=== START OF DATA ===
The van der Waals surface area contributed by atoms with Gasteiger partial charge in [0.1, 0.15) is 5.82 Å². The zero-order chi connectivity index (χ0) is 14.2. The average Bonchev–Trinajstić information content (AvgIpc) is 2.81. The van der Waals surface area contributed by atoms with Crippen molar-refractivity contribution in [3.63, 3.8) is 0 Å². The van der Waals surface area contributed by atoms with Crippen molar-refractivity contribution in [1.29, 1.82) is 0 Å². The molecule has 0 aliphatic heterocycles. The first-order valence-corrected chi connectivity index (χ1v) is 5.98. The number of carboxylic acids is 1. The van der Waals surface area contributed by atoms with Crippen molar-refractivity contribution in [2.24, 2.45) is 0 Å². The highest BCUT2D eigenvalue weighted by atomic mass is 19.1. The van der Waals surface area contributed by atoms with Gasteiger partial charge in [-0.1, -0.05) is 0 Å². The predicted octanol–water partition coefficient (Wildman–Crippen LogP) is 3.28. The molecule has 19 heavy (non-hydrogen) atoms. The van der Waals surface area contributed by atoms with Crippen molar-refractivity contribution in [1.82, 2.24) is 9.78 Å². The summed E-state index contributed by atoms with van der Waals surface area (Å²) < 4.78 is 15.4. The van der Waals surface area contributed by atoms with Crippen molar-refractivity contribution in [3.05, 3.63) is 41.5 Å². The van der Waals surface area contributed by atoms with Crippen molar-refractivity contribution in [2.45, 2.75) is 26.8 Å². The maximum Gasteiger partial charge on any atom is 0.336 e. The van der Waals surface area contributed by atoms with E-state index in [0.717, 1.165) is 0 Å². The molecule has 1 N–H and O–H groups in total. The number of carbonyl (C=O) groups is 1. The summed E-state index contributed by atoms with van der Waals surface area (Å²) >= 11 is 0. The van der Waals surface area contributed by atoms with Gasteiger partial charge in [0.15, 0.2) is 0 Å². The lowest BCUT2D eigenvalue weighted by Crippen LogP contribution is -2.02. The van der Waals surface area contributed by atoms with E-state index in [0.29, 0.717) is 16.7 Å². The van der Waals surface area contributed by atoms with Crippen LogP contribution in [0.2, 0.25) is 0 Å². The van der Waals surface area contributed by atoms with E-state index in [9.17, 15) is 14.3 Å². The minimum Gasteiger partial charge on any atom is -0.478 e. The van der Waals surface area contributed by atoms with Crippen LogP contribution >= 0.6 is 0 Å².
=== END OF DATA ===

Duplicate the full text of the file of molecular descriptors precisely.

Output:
The van der Waals surface area contributed by atoms with Gasteiger partial charge in [0.1, 0.15) is 5.82 Å². The zero-order chi connectivity index (χ0) is 14.2. The average Bonchev–Trinajstić information content (AvgIpc) is 2.81. The van der Waals surface area contributed by atoms with Crippen molar-refractivity contribution in [3.63, 3.8) is 0 Å². The van der Waals surface area contributed by atoms with Crippen molar-refractivity contribution in [1.29, 1.82) is 0 Å². The molecule has 0 aliphatic heterocycles. The first-order valence-corrected chi connectivity index (χ1v) is 5.98. The number of carboxylic acids is 1. The van der Waals surface area contributed by atoms with Crippen molar-refractivity contribution in [2.24, 2.45) is 0 Å². The highest BCUT2D eigenvalue weighted by atomic mass is 19.1. The van der Waals surface area contributed by atoms with Gasteiger partial charge in [-0.1, -0.05) is 0 Å². The predicted octanol–water partition coefficient (Wildman–Crippen LogP) is 3.28. The molecule has 19 heavy (non-hydrogen) atoms. The van der Waals surface area contributed by atoms with Crippen molar-refractivity contribution in [1.82, 2.24) is 9.78 Å². The summed E-state index contributed by atoms with van der Waals surface area (Å²) < 4.78 is 15.4. The van der Waals surface area contributed by atoms with Crippen molar-refractivity contribution in [3.05, 3.63) is 41.5 Å². The van der Waals surface area contributed by atoms with Crippen molar-refractivity contribution in [2.45, 2.75) is 26.8 Å². The maximum Gasteiger partial charge on any atom is 0.336 e. The van der Waals surface area contributed by atoms with E-state index in [0.717, 1.165) is 0 Å². The molecule has 1 N–H and O–H groups in total. The number of carbonyl (C=O) groups is 1. The summed E-state index contributed by atoms with van der Waals surface area (Å²) >= 11 is 0. The van der Waals surface area contributed by atoms with Gasteiger partial charge in [0.15, 0.2) is 0 Å². The lowest BCUT2D eigenvalue weighted by Crippen LogP contribution is -2.02. The van der Waals surface area contributed by atoms with E-state index in [0.29, 0.717) is 16.7 Å². The van der Waals surface area contributed by atoms with Crippen LogP contribution in [0.2, 0.25) is 0 Å². The van der Waals surface area contributed by atoms with E-state index in [9.17, 15) is 14.3 Å². The minimum Gasteiger partial charge on any atom is -0.478 e. The van der Waals surface area contributed by atoms with Crippen LogP contribution >= 0.6 is 0 Å².